Do you love the taste of coffee but can't stand the way soy milk curdles in it? If so, you're not alone. Soy milk curdling is a common problem for coffee drinkers who switch from cow's milk to plant-based milk alternatives.

While several factors contribute to soy milk curdling, there are also several ways to prevent it. In this blog post, we will explore why does Soy Milk curdle in coffee and offer tips on how to prevent it from happening!

What is Soy Milk

Soy milk was first created in China over 2000 years ago. Today, it is consumed all over the world and is made in many different countries. The three leading producers of soy milk are the United States, Brazil, and China.

Soy milk is made from soybeans that have been soaked and ground in water. The resulting mixture is then strained to remove any solids. Soy milk has a similar consistency to cow's milk and can be used in the same way.

It is often used as a dairy-free alternative for those who are lactose intolerant or have dairy allergies. Soy milk can also be used to make vegan cheese, yogurt, and ice cream. Additionally, soy milk can be used as a coffee creamer or added to loose leaf tea.

Soy Curdle in Coffee

Why Soy Milk Curdle in Coffee? - Real Reason

Two main factors contribute to soy milk curdling in coffee: acidity and temperature.

1. Acidity is the First Reason

Coffee is an acidic beverage. The acidity level of coffee beans varies depending on the type of coffee bean and where it was grown. Arabica beans, for example, tend to be less acidic than Robusta beans. The roast level of the bean also affects its acidity; darker roasts are typically less acidic than lighter roasts.

When coffee is brewed, the resulting liquid has a pH between four and five. This means that coffee is more acidic than milk (which has a pH of around six). When soy milk is added to coffee, the combination can become even more acidic. This can cause the proteins in soy milk to curdle.

2. Temperature is the Second Reason

The second factor that contributes to soy milk curdling is temperature. Soy milk is typically heated to around 155 degrees Fahrenheit when it is produced. When soy milk is added to hot coffee, the temperature of the milk rises quickly.

If the temperature of the milk gets too high, it can cause the proteins to denature (or change shape). This can also lead to curdling.

Prevent Soy from Curdling

3 Ways to Prevent Soy Milk from Curdling

There are several ways that you can prevent soy milk from curdling in your coffee.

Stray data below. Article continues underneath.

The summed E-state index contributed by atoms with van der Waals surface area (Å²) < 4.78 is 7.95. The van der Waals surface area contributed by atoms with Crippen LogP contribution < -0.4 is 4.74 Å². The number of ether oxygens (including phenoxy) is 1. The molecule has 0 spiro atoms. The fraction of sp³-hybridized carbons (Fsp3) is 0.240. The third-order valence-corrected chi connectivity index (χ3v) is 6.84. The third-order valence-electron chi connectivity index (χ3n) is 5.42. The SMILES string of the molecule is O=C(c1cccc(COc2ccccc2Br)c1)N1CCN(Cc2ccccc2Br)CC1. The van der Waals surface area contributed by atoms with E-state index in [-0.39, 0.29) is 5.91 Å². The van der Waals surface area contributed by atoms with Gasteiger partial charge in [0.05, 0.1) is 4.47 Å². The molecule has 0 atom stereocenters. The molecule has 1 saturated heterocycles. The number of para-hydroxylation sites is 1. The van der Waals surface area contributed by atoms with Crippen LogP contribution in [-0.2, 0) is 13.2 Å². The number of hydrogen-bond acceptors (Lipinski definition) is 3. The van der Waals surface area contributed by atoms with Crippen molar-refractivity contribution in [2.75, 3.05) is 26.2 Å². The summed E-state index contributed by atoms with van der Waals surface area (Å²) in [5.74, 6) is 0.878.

1. Choose the Right Coffee Beans

As we mentioned earlier, different types of coffee beans have different acidity levels. If you find that your soy milk will curdle frequently, try switching to a less acidic bean.

Arabica beans are a good option to try. You can also experiment with different roasts to see if that makes a difference.

2. Use the Right Grind Size

The grind size of your coffee beans can also affect the acidity of your coffee. If you're using pre-ground coffee, make sure that the grind size is appropriate for your brewing method.

Coarsely ground beans are best for French presses, while finely ground beans are better for drip coffee makers.

If you're grinding your own beans, we recommend starting with a medium grind. You can always adjust the grind size based on how your coffee tastes.

3. Let Your Coffee Cool Before Adding Soy Milk

One easy way to prevent soy milk from curdling is to let your coffee cool for a few minutes before adding the milk. This will lower the temperature of the coffee and reduce the chance of curdling.

If you can't wait for your coffee to cool, you can also try slowly adding the coffee to the soy milk. Pour a small amount of coffee into the milk and whisk quickly to combine. Repeat this process until all of the coffee has been added.

These three tips should help you enjoy soy milk in your coffee without worrying about curdling! If you have any other questions about brewing coffee with soy milk, feel free to reach out to us. We're always happy to help!


There you have it! These tips should help you enjoy soy milk in your coffee without worrying about curdling. If you have any other questions about brewing coffee with soy milk, feel free to reach out to us. We're always happy to help! Happy coffee drinking!

Author: Richard Smith

Partner at The Kent and Sussex Tea and Coffee Company

Richard Smith is a Tea expert, entrepreneur, and owner of The Kent and Sussex Tea and Coffee Company. Part of a family of renowned Tea planters dating back four generations, he was born in Calcutta (Kolkata), India, where he spent his childhood between Tea Estates in Assam and Darjeeling.

In the late 1970s, having accumulated years of knowledge in the industry, Mr Smith and his mother, Janet Smith, moved to Kent, South East England, to establish a Tea business in the village of Pluckley. Their early days of packing Tea Bags by hand from chests of 10,000 prompted the creation of the company’s flagship infusion known as Pluckley Tea. It remains our most popular product today.

Mr Smith, who studied economics at London Polytechnic, has since specialised in over 1,000 types of Loose Leaf Tea - in addition to around 70 varieties of Roast Coffee - from around the world. These are now available at The Kent and Sussex Tea and Coffee Company, where everything is still packed by hand and fresh to order, not only to honour tradition but to ensure the utmost quality and consistency.